Skip to content

Rep. Kenny Marchant joins parade of Texas House retirements, opening up competitive Dallas-area seat

Marchant, who won reelection last fall by 3 points, follows Hurd, Conaway and Olson

Texas Rep. Kenny Marchant has about 14,300 people in his district who are eligible for a path to citizenship through the DACA program. (Bill Clark/CQ Roll Call file photo)
Texas Rep. Kenny Marchant has about 14,300 people in his district who are eligible for a path to citizenship through the DACA program. (Bill Clark/CQ Roll Call file photo)

Updated 11:45 a.m. Monday | Rep. Kenny Marchant is the latest Texas Republican to decide to retire rather than seek another term in 2020, opening up a competitive seat in the Dallas area.

“I am looking forward to finishing out my term and then returning to Texas to start a new chapter,” Marchant said in a Monday morning statement that thanked his constituents, staff and family. He said he was going to spend more time with his seven grandchildren and “working cattle on my ranch.”

Marchant’s decision was first reported Sunday night by The New York Times. As recently as Friday, Marchant’s team was asserting that the eight-term Republican was running for reelection in the 24th District.

Marchant is the fourth House Republican from Texas to announce his retirement in just over a week. Pete Olson was first, followed by K. Michael Conaway and then Will Hurd.

Marchant won reelection by just 3 points last fall, while President Donald Trump carried his district, which is near the Dallas-Fort Worth airport, by 6 points. Inside Elections with Nathan L. Gonzales rated the 24th District race Leans Republican before the news of Marchant’s retirement broke.

A crowded field of Democrats has lined up to run, including the 2018 nominee, accountant Jan McDowell. Others running include Kim Olson, a retired Air Force colonel who was the Democratic nominee for agriculture commissioner in 2018; lawyer Crystal Fletcher; and school board member Candace Valenzuela.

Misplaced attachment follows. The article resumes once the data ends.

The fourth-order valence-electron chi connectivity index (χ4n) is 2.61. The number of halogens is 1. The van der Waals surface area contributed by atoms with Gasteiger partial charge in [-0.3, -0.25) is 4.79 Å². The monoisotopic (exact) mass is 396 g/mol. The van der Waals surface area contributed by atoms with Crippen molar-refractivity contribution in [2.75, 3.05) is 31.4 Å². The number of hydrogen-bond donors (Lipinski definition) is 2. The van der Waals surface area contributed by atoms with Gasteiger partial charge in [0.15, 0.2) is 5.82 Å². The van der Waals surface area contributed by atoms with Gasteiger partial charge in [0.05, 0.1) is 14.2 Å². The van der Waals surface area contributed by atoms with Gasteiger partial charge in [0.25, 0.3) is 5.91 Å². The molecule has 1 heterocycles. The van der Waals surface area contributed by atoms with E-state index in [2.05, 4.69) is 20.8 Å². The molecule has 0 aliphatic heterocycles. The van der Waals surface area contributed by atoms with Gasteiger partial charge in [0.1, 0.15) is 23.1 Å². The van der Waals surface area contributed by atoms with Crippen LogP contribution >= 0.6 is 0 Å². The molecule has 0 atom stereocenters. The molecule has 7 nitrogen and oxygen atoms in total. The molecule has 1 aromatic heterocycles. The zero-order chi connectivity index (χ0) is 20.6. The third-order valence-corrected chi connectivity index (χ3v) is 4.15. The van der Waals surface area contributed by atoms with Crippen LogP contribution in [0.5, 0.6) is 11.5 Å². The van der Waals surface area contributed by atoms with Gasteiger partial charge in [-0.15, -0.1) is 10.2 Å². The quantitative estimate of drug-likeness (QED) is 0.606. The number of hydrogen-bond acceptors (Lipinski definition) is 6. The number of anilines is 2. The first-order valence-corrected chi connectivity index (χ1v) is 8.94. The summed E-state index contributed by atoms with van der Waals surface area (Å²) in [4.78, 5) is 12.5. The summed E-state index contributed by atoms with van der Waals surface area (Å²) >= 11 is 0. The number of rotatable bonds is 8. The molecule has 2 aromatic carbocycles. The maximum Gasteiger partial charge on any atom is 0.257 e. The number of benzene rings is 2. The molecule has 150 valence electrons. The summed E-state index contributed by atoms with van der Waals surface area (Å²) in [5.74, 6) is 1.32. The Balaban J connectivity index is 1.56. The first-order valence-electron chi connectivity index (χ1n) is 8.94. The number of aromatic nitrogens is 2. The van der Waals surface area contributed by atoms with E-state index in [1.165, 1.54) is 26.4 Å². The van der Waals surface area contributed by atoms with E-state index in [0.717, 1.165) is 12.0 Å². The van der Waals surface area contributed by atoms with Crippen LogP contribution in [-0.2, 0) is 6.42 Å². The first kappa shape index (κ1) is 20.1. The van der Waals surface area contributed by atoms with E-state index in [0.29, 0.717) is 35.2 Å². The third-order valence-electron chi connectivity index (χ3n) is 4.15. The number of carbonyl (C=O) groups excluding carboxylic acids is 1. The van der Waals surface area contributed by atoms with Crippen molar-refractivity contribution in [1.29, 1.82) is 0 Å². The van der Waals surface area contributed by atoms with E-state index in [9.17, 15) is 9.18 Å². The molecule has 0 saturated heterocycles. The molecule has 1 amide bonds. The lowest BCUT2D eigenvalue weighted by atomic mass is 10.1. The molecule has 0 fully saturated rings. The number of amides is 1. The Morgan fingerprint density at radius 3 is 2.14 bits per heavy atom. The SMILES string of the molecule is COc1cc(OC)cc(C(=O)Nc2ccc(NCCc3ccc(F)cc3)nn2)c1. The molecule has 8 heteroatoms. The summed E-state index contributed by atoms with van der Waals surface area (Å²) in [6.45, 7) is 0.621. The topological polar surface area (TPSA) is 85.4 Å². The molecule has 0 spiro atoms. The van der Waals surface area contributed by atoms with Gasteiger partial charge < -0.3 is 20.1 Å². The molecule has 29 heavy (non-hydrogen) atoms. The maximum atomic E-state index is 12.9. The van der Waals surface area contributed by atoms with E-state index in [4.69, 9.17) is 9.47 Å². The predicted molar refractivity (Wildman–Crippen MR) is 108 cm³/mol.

[jwp-video n=”1″]

First elected in 2004, Marchant is the ranking member on the House Ethics Committee. He had $2.2 million in the bank at June 30, the end of the most recent fundraising quarter, and had loaned his campaign $285,000.

Olson has led the Democratic field in the 24th District in fundraising following an eye-catching campaign announcement video. She was honorably discharged from the Air Force, but was fined and pleaded guilty to creating a perception of a conflict of interest regarding contracts for a private security firm during the reconstruction effort in Iraq.

Olson referenced the issue in her announcement video, calling the situation on the front lines when she first got to Iraq a “cluster” and saying that the government couldn’t pay the security detail protecting Americans.

“The warrior in me did what I had to do to get the security team paid and save lives. For that, I was reprimanded,” she said. “But I took full responsibility because I’m an accountable, no-excuse leader. And when it comes to saving lives, it’s a decision I would make again.”

It is not immediately clear who could jump in on the Republican side. But one potential candidate to watch could be former Irving mayor and current Housing and Urban Development official Beth Van Duyne, who has been mentioned as a potential candidate in the nearby 32nd District. Irving is located in Marchant’s district.

The 24th District is among the increasingly diverse suburban districts that Democrats are targeting in 2020. The district saw a six percent growth in its Hispanic population from 2013 to 2017, according to the U.S. Census Bureau’s American Community Survey.

The Democratic Congressional Campaign Committee is targeting six GOP-held House seats after flipping two suburban seats in 2018. The committee also has a headquarters in Texas.

Recent Stories

Graves decides not to run after Louisiana district redrawn

Garland won’t face contempt of Congress charge over Biden audio

Hold on to your bats! — Congressional Hits and Misses

Editor’s Note: Mixing baseball and contempt

Supreme Court wipes out ban on ‘bump stock’ firearm attachments

Photos of the week ending June 14, 2024